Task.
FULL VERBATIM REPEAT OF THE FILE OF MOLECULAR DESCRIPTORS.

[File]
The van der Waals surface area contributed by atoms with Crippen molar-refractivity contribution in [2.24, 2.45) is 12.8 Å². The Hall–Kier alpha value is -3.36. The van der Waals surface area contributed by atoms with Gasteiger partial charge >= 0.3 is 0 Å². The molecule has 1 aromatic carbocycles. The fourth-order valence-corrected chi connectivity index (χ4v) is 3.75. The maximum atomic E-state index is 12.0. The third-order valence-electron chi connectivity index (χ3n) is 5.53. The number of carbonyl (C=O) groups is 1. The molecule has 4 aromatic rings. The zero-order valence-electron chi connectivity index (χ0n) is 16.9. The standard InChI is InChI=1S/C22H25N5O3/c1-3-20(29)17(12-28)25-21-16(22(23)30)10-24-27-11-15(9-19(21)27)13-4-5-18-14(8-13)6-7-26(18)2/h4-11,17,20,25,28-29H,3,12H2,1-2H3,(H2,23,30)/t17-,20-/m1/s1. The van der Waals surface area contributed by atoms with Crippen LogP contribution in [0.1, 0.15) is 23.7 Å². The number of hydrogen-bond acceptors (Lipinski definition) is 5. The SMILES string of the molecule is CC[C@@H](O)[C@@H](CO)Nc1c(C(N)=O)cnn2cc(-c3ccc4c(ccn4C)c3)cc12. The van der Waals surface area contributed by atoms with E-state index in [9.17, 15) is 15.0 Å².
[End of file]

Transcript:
The van der Waals surface area contributed by atoms with Crippen molar-refractivity contribution in [2.24, 2.45) is 12.8 Å². The Hall–Kier alpha value is -3.36. The van der Waals surface area contributed by atoms with Gasteiger partial charge >= 0.3 is 0 Å². The molecule has 1 aromatic carbocycles. The fourth-order valence-corrected chi connectivity index (χ4v) is 3.75. The maximum atomic E-state index is 12.0. The third-order valence-electron chi connectivity index (χ3n) is 5.53. The number of carbonyl (C=O) groups is 1. The molecule has 4 aromatic rings. The zero-order valence-electron chi connectivity index (χ0n) is 16.9. The standard InChI is InChI=1S/C22H25N5O3/c1-3-20(29)17(12-28)25-21-16(22(23)30)10-24-27-11-15(9-19(21)27)13-4-5-18-14(8-13)6-7-26(18)2/h4-11,17,20,25,28-29H,3,12H2,1-2H3,(H2,23,30)/t17-,20-/m1/s1. The van der Waals surface area contributed by atoms with Crippen LogP contribution in [0.1, 0.15) is 23.7 Å². The number of hydrogen-bond acceptors (Lipinski definition) is 5. The SMILES string of the molecule is CC[C@@H](O)[C@@H](CO)Nc1c(C(N)=O)cnn2cc(-c3ccc4c(ccn4C)c3)cc12. The van der Waals surface area contributed by atoms with E-state index in [9.17, 15) is 15.0 Å².